August 7, 2020
BIRDERS AND OTHERS
By Rick Wright
Like many of you, I got into birding seriously just before becoming a teenager, and my interest really took off in high school. My science lab partner was being taught to bird by his mother, and few were the weekends that they failed to generously invite me along—fewer still the times that I failed to remind them to please invite me along. At the same time, my family moved across town and across habitats, from what had historically been tallgrass prairie, then more immediately corn, to a newly developed area smack dab in the middle of the narrow band of eastern deciduous forest fingering up the Missouri River into Nebraska. As a newly minted birder, and with the help of Alan and his mother, Betty, I noticed the difference: Red-headed Woodpeckers were now joined by Hairy and Red-bellied woodpeckers, and the American Tree Sparrows and juncos I’d grown up with on the southern edge of town had new company each spring and fall in the form of those tiny colorful sprites called warblers. It was an eye-opener.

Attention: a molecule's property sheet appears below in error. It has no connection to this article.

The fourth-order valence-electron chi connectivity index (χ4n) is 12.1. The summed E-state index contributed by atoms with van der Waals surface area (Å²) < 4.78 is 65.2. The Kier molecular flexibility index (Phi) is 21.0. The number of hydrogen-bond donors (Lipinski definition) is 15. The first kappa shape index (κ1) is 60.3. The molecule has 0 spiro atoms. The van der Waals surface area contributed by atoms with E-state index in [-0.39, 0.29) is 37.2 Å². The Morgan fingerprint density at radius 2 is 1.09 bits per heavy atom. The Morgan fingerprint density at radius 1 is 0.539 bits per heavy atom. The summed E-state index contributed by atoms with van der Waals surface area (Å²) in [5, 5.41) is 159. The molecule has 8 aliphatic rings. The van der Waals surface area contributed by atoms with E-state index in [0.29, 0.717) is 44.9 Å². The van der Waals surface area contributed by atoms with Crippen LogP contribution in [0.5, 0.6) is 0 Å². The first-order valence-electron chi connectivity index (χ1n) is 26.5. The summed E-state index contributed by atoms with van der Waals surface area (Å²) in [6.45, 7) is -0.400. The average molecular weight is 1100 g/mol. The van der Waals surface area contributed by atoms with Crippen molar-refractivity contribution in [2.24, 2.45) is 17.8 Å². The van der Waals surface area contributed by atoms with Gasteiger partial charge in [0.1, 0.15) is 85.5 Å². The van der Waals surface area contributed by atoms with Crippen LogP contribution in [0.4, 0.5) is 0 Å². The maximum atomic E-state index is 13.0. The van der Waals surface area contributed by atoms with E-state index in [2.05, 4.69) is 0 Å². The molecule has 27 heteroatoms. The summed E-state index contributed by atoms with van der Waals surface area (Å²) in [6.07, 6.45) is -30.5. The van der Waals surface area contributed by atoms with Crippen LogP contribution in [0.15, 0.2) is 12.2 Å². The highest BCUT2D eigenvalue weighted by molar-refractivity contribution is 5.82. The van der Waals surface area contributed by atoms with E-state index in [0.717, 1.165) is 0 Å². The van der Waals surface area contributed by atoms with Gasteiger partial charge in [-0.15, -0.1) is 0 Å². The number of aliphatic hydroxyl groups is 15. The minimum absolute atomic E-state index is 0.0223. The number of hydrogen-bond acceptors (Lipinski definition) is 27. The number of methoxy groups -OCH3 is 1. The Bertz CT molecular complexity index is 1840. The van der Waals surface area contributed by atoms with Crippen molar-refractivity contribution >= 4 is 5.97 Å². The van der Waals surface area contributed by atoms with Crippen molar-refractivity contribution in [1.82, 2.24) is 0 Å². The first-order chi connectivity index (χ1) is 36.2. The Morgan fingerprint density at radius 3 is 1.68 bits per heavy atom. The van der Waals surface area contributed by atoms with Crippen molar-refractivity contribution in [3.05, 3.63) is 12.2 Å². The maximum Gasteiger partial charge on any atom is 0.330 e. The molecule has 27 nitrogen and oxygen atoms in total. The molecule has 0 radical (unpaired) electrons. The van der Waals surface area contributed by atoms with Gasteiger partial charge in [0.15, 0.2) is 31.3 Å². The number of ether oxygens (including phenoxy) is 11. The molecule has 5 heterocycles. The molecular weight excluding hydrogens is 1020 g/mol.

My family’s move took me not just towards something new but away from an advantage I hadn’t really appreciated. For all those years our next-door neighbor had been a birdwatcher; indeed, Ruth was the very doyenne of regional birding. Once we’d moved away, I remembered that, and eventually screwed up the courage to call her and ask if perhaps, just perhaps, she might be willing to let Alan and me, two twelve-year-old kids, help her out in her other major field of activity, bird banding. She said yes, and when I remember those days, as I so fondly do, I always sense the phantom weight of clusters of metal poles on my shoulder. We had great adventures, some of them verging on the uncanny.
That first winter of my serious birding life, one of the feeders I set up was a section of broad plank balanced on a tree stump pedestal. I had figured out just how much sunflower seed the birds and Eastern Fox Squirrels would consume in a day, and rose early one morning to sprinkle those few pounds on the board: no reason to put out too much and reward the raccoons of night. As soon as I was back in the house and at the window, the birds returned: Black-capped Chickadees, Harris‘s Sparrows, Northern Cardinals. And suddenly a great chunky thing the color of ice and winter sunshine—an Evening Grosbeak, a bird already then, in the late 1970s, becoming scarce in eastern Nebraska after decades of relative abundance.